Please use this identifier to cite or link to this item: http://hdl.handle.net/10397/60494
Title: Carbon monoxide levels in popular passenger commuting modes traversing major commuting routes in Hong Kong
Authors: Chan, LY
Liu, YM
Keywords: Public transportation
Microenvironment
Carbon monoxide
Human exposure
Issue Date: 2001
Publisher: Pergamon Press
Source: Atmospheric environment, 2001, v. 35, no. 15, p. 2637-2646 How to cite?
Journal: Atmospheric environment 
Abstract: Vehicle exhaust is a major source of air pollution in metropolitan cities. Commuters are exposed to high traffic-related pollutant concentrations. Public transportation is the most popular commuting mode in Hong Kong and there are about 10.8 million passenger trips every day. Two-thirds of them are road commuters. An extensive survey was conducted to measure carbon monoxide in three popular passenger commuting modes, bus, minibus, and taxi, which served, respectively, 3.91 million, 1.76 million and 1.31 million passenger trips per day in 1998. Three types of commuting microenvironments were selected: urban–urban, urban–suburban and urban–rural. Results indicated that in-vehicle CO level increased in the following order: bus, minibus and taxi. The overall average in-vehicle CO level in air-conditioned bus, minibus and taxi were 1.8, 2.9 and 3.3 ppm, respectively. The average concentration level difference between air-conditioned buses (1.8 ppm) and non-air-conditioned buses (1.9 ppm) was insignificant. The fluctuation of in-vehicle CO level of non-air-conditioned vehicle followed the variation of out-vehicle CO concentration. Our result also showed that even in air-conditioned vehicles, the in-vehicle CO concentration was affected by the out-vehicle CO concentration although there exists a smoothing out effect. The in-vehicle CO level was the highest in urban–suburban commuting routes and was followed by urban–urban routes. The in-vehicle CO level in urban–rural routes was the lowest. The highest CO level was recorded after the vehicle traversed through tunnel. The average CO exposure of a commuter in tunnel can be 2–3 times higher than that at the other roads. The CO exposure level of public road transportation commuters in Hong Kong was lower than most other cities. Factors governing the CO levels were also discussed.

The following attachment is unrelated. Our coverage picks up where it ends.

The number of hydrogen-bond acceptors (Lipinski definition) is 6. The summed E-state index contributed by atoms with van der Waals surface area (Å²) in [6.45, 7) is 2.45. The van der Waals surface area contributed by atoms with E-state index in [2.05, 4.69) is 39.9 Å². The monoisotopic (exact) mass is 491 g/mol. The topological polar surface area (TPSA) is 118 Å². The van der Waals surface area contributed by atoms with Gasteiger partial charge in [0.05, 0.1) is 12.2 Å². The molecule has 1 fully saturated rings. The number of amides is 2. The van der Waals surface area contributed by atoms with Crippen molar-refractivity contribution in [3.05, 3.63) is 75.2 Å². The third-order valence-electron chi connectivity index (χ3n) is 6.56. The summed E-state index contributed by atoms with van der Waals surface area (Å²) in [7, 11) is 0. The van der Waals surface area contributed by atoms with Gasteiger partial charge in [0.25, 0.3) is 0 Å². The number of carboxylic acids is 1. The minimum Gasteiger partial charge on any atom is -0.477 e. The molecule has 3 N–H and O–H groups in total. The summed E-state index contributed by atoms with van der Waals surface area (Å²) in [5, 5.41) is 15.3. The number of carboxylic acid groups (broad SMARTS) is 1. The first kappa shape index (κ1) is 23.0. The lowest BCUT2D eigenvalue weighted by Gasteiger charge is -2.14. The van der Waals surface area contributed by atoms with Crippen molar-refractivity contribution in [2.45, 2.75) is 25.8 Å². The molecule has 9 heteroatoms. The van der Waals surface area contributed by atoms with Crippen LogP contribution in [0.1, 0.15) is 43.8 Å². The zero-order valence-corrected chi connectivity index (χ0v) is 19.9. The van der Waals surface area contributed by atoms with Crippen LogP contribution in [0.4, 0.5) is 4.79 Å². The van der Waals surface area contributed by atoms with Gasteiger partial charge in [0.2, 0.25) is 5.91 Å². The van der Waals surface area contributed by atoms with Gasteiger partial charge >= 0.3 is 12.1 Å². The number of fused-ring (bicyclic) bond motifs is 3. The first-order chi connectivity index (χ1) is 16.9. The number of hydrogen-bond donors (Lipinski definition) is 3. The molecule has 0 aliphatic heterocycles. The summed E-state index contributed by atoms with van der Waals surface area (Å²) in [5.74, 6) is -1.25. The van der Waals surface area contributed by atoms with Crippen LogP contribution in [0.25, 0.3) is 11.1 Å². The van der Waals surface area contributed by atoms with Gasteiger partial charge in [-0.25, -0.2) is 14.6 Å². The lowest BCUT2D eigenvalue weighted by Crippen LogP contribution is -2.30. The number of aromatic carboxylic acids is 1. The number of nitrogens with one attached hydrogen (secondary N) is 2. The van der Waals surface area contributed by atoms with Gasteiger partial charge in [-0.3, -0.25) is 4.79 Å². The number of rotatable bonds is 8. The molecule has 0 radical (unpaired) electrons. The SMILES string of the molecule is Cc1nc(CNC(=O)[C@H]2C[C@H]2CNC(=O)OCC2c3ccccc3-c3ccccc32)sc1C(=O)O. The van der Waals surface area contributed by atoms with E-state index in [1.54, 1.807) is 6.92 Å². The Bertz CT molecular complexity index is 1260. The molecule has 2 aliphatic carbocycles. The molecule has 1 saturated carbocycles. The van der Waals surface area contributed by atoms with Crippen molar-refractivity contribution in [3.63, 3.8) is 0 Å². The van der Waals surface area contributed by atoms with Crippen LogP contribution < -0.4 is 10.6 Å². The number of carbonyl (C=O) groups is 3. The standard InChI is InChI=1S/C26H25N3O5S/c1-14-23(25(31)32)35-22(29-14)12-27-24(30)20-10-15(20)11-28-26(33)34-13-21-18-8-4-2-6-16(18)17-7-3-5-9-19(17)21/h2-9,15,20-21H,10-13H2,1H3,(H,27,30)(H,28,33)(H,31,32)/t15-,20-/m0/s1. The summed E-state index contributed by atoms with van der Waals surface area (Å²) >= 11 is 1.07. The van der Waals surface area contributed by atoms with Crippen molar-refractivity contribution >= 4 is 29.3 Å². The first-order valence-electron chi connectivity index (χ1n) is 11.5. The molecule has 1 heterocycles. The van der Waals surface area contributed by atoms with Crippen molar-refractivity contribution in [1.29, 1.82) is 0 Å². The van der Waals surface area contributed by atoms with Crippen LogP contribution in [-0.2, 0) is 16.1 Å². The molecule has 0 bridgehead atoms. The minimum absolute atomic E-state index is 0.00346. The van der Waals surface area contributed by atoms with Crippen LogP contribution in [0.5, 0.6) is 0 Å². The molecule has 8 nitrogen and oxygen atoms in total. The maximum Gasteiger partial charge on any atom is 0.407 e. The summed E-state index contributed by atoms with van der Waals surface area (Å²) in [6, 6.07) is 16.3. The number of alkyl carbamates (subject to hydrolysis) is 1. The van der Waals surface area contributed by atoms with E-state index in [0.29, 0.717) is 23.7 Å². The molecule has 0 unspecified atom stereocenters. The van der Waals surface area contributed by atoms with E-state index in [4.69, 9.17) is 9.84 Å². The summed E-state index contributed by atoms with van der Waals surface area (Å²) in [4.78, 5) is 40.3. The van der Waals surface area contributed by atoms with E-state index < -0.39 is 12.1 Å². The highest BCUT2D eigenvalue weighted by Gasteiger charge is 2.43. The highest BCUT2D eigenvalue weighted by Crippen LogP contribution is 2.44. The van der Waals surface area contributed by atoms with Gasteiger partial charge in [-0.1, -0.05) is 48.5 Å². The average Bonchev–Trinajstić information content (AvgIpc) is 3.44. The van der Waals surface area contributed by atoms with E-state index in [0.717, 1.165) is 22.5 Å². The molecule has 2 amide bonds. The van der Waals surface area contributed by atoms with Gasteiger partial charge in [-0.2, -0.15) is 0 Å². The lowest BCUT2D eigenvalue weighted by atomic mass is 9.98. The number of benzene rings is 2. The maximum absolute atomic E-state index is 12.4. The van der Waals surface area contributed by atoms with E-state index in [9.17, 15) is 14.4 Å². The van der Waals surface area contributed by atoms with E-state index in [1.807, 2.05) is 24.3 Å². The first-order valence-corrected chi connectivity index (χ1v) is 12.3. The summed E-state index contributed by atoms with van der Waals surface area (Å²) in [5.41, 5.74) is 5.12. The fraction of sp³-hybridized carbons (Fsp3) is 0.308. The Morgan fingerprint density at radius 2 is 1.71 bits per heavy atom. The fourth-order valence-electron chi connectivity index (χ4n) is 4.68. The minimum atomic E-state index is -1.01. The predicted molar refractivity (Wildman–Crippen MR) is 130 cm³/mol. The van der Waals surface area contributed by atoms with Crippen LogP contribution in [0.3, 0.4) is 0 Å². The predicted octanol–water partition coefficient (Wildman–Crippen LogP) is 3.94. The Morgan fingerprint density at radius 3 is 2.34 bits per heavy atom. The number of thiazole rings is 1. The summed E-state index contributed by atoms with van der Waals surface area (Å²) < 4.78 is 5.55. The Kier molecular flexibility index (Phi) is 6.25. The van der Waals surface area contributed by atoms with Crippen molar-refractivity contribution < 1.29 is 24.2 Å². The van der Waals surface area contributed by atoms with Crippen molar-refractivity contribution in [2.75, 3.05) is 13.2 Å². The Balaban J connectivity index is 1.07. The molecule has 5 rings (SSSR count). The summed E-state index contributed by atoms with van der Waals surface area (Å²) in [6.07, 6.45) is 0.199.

URI: http://hdl.handle.net/10397/60494
ISSN: 1352-2310
EISSN: 1873-2844
DOI: 10.1016/S1352-2310(00)00450-7
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